RewardHeroes receive a reward for surviving the Supreme Ordeal. The reward may be a new realisation, the recognition of their effort or the love and support from a significant other or Allies.Heroes realise they can attempt the impossible, fail and survive. They begin to think of themselves differently, as more capable than they had thought. As the problem caused by the Call to Adventure is still unresolved, Heroes realise that another attempt at resolving the problem is possible and required.

The Road BackHeroes set out to address the problem once and for all. Even more difficult tasks await them.Heroes have a psychological rededication to resolve the problem.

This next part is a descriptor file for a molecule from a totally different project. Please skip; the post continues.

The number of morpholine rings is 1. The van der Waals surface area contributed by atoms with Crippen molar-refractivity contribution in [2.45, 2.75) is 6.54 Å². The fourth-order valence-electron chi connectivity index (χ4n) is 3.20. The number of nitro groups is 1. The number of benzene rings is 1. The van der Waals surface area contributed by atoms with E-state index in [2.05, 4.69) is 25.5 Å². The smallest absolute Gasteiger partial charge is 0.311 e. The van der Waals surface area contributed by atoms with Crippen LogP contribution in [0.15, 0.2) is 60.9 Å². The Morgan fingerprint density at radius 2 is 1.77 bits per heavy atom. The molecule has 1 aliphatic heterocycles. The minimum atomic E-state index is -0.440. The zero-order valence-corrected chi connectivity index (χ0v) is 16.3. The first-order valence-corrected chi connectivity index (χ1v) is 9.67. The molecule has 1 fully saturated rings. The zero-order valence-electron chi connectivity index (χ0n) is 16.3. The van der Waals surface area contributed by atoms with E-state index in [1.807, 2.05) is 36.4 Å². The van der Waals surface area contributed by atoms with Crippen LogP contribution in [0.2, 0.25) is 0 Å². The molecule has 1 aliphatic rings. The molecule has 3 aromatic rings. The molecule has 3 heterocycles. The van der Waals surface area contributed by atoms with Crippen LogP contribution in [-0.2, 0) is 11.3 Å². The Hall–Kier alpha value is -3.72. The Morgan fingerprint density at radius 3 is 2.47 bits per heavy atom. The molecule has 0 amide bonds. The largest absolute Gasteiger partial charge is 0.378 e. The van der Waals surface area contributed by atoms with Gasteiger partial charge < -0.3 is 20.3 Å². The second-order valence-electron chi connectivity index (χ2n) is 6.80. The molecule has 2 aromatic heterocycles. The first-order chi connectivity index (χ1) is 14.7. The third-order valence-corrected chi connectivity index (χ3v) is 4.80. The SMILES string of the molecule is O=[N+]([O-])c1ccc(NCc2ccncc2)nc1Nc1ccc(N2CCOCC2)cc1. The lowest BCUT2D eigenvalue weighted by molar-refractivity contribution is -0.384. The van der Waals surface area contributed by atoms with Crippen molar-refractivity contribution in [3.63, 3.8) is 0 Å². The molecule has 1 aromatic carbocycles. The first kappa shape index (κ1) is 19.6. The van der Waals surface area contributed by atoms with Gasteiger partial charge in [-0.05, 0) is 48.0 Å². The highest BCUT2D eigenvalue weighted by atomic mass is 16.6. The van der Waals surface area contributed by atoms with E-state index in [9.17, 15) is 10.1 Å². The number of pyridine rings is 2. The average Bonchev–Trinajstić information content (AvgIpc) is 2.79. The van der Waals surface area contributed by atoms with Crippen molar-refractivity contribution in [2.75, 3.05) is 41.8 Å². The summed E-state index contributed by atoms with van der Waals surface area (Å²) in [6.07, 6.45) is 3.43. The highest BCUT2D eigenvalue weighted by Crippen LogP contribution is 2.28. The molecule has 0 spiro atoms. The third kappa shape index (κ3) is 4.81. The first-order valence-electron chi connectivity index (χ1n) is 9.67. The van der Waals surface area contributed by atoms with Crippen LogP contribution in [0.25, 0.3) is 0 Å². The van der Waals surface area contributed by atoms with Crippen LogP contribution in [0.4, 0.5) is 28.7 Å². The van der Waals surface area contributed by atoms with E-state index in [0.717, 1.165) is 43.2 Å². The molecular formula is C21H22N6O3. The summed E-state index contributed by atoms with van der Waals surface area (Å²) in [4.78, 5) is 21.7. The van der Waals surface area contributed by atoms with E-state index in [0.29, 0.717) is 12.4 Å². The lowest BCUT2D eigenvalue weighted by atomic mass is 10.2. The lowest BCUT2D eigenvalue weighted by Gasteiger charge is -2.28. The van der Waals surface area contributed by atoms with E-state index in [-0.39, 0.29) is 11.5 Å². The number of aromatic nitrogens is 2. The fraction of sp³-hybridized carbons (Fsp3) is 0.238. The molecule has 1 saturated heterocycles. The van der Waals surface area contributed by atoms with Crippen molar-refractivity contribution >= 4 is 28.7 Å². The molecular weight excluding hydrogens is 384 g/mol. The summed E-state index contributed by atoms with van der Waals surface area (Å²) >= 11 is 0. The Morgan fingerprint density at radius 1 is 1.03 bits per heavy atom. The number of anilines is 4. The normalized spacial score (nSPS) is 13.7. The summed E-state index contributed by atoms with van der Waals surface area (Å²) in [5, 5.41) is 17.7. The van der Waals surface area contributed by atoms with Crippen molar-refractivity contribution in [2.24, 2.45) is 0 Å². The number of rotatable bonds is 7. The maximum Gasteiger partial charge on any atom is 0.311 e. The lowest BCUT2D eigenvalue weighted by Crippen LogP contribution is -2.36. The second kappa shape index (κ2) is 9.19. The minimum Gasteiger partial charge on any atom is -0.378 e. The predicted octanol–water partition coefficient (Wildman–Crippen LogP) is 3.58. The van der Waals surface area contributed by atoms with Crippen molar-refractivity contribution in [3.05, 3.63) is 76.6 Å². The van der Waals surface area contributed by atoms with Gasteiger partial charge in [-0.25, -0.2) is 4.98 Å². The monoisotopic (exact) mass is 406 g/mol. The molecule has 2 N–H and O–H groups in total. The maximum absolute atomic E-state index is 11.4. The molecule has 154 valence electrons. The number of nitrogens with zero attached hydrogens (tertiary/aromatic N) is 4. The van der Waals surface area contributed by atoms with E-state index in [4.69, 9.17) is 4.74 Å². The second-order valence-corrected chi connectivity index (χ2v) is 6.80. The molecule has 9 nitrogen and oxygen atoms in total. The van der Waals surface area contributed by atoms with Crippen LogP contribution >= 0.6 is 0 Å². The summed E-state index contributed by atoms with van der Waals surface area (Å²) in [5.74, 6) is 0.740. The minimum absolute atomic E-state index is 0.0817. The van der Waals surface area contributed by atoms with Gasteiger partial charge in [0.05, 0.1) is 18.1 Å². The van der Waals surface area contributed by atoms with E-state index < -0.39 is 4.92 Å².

Death and ResurrectionHeroes face the most difficult task. All the skills and experience learned up to this point are put to use. Things do not go to plan but somehow the problem is resolved.Heroes face the hardest, scariest task to date. Completion of the task demonstrates that the Hero has mastered their new skills. They have attempted something they were terrified to do. They’ve resolved a problem they thought they never could. They have cast off their old self-limiting beliefs about who and what they are capable of. They have a new, more adult sense of themselves.

Return with the ElixirThe problem has been resolved. Little went to plan but the Hero persisted learning new real world skills but also undergoing an internal, psychological change.Heroes realise that there is a different way to live with their new awareness and skills and that these may be passed on to others.

To learn more about the stages of the hero’s journey start here.